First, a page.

Three separate federal agencies have stepped in and have sided with the Standing Rock Sioux in their fight against the Dakota Access Pipeline (DAPL).
The U.S. Environmental Protection Agency (EPA), the U.S. Department of Interior (DOI) and the Advisory Council on Historic Preservation have decided to make a public area to voice their concerns about the $3.78 billion, 1,172-mile-long Dakota Access Pipeline that conglomerate Energy Transfer wants to run through Iowa, Illinois, North and South Dakota.
Each of the agencies sent individual letters during the months of March and April to admonish the U.S. Army Corps of Engineers, which was about to make a decision about the pipeline, to conduct Environmental Impact Assessment and make an official statement about the findings.
“We are so thankful that the EPA, DOI, and the Advisory Council are requesting a full EIS on the Dakota Access Pipeline and are hoping that the Army Corp of Engineers listens to the request of these agencies and to the Native communities who will be affected by this pipeline,” said LaDonna Brave Bull Allard, a landowner who is with the Standing Rock Tribal Historic Preservation Office, made in a statement from the Indigenous Environmental Network.
Expressing concern for the proximity of the pipeline to the upstream water supply of the Reservation, the Interior Department expressed in its letter.
“The routing of a 12- to 30-inch crude oil pipeline in close proximity to and upstream of the Reservation is of serious concern to the Department,” the DOI said in its letter. “When establishing the Standing Rock Sioux Tribe’s permanent homeland, the U.S. reserved waters of sufficient quantity and quality to serve the purposes of the Reservation. The Department holds more than 800,000 acres of land in trust for the Tribe that could be impacted by a leak or spill. Further, a spill could impact the waters that the Tribe and individual tribal members residing in that area rely upon for drinking and other purposes. We believe that, if the pipeline’s current route along the edge of the Reservation remains an option, the potential impact on trust resources in this particular situation necessitates full analysis and disclosure of potential impacts through the preparation of an [Environmental Impact Statement].”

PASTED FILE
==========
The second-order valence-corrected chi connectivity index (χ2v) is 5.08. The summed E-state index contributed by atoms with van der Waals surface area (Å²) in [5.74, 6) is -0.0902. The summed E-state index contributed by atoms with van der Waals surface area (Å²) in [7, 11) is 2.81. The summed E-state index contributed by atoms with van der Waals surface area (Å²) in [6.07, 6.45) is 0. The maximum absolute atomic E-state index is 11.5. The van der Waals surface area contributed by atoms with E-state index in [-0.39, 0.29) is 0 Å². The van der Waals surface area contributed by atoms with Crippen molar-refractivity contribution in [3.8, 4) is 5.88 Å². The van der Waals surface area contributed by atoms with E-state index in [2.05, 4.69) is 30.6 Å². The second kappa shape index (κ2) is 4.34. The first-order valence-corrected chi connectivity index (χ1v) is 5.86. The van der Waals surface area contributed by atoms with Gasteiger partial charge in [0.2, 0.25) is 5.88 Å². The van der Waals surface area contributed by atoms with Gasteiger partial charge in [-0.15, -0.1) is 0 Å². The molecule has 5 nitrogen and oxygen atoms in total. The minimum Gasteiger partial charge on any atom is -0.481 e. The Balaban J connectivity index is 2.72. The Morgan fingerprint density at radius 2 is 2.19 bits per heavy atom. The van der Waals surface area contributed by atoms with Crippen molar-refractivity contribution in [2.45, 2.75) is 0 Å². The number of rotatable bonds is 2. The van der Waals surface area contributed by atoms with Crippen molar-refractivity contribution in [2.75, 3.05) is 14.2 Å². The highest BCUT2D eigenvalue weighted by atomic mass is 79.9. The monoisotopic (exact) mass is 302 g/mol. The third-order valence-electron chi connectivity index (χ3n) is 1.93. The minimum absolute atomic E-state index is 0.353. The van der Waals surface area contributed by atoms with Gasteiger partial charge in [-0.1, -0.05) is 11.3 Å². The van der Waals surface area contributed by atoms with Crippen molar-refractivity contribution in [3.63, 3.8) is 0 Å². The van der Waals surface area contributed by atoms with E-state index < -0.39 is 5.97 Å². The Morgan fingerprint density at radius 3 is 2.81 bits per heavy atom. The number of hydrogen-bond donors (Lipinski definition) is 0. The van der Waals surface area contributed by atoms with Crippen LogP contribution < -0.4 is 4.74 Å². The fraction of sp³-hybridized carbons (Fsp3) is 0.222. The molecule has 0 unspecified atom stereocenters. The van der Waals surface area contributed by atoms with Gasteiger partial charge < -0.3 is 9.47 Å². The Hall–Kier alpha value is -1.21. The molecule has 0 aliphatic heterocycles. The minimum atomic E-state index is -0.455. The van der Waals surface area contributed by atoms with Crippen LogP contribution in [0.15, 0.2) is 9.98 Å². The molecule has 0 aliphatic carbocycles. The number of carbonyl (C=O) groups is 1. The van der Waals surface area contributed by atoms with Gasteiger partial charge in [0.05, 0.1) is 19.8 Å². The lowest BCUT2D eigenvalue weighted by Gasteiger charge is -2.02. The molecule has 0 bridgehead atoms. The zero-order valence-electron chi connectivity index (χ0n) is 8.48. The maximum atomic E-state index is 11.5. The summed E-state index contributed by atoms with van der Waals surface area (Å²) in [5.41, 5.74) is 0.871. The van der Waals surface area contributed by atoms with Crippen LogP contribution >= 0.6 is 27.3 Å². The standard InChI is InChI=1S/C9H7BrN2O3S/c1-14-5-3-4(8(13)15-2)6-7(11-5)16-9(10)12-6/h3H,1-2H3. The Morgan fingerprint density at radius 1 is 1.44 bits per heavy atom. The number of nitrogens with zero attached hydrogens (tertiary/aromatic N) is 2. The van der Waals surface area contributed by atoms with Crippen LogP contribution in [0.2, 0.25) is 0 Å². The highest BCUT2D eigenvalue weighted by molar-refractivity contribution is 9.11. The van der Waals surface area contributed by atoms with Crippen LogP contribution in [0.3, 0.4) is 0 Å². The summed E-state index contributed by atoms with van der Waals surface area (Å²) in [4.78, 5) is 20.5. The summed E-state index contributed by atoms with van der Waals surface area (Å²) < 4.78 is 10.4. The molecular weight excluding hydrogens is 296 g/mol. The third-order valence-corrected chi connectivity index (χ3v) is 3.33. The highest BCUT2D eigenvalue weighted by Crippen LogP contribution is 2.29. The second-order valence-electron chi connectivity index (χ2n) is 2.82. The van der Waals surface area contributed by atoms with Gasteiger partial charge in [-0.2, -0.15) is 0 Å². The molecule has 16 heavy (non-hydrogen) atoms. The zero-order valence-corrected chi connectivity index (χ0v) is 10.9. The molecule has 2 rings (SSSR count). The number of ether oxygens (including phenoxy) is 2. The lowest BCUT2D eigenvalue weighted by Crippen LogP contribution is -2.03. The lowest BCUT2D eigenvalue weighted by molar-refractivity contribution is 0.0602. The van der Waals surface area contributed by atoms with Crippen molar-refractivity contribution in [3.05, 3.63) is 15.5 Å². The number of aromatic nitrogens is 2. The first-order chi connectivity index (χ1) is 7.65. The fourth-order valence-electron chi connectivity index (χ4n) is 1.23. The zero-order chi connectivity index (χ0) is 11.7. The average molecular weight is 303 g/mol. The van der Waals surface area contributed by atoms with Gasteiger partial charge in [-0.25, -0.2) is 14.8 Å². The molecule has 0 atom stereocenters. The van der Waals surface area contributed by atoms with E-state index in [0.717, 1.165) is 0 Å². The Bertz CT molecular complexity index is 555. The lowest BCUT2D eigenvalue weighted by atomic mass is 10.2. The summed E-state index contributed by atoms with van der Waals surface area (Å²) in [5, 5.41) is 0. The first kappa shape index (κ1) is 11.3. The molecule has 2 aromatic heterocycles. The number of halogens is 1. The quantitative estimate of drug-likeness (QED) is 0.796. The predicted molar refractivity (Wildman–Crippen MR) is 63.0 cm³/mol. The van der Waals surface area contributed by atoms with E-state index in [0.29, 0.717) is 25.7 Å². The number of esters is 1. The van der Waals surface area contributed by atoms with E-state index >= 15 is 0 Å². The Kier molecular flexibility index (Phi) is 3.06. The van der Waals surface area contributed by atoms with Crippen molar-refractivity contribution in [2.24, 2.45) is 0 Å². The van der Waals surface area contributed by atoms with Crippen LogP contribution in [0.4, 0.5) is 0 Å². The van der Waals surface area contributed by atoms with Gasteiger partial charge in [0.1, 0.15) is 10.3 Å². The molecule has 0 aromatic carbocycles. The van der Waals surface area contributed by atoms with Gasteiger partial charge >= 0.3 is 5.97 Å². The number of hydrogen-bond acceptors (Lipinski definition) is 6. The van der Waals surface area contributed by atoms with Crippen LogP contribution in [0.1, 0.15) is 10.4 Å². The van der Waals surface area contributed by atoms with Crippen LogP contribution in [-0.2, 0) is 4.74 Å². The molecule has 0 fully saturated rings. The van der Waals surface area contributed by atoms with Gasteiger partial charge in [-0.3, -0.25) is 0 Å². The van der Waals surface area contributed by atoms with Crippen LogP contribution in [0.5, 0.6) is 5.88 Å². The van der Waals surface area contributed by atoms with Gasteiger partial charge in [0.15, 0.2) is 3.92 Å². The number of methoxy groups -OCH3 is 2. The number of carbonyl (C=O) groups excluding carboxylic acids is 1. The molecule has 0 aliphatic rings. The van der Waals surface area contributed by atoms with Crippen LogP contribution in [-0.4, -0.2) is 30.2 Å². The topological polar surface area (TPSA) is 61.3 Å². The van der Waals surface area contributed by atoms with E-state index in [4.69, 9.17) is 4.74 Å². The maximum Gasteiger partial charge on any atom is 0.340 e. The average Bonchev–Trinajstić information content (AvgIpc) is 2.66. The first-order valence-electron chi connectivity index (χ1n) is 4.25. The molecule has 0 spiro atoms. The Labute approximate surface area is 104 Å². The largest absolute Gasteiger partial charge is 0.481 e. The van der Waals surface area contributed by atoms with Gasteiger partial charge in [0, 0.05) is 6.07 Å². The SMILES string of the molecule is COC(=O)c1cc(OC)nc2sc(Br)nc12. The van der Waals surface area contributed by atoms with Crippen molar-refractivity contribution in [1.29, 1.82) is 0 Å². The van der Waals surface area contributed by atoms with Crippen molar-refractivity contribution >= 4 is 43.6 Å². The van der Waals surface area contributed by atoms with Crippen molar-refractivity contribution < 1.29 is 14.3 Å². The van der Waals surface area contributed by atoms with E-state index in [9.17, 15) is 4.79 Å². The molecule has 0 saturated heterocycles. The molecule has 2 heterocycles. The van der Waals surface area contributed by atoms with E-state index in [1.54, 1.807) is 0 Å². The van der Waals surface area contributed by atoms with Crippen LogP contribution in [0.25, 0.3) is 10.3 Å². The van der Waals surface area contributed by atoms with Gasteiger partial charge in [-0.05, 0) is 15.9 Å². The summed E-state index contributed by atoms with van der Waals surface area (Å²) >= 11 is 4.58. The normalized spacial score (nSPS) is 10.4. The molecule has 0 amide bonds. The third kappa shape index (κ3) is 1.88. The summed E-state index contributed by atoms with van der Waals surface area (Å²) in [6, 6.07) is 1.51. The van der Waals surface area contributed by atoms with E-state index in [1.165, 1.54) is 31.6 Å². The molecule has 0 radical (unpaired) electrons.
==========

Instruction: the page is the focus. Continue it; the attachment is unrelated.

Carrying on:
The Advisory council on Historic Preservation was “perplexed by the Corps’ apparent difficulties in consulting with the Standing Rock Sioux Tribe,” the ACHP expressed to the Army Corps in a letter that they had listed numerous attempts at dialogue by the Standing Rock Sioux Tribe historic preservation officer about a multitude of issues.
“It is troubling to note that the THPO’s letters indicate the Corps took more than seven months to address the tribe’s specific concerns,” the ACHP said.
“It is impressive to see these federal agencies stand up in support of the Standing Rock Lakota Nation and acknowledge tribe’s right to be consulted on any extractive development that impacts lands, water, and peoples within their territory,” said Dallas Goldtooth, an organizer with the Indigenous Environmental Network.
“And although a full EIS is a welcome step to hold Dakota Access accountable, the only way we can truly protect the land and water is by rejecting such dirty oil projects, enacting just transition policy towards renewable energy, and keeping fossil fuels in the ground.”
Finally, other agencies are breaking their silence about DAPL concerns. Hopefully, the pipeline can be stopped. If it wasn’t for the public backlash and the resistance of the water protects the Government agencies may have never spoke up.
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(Article by Jafari Tishomingo)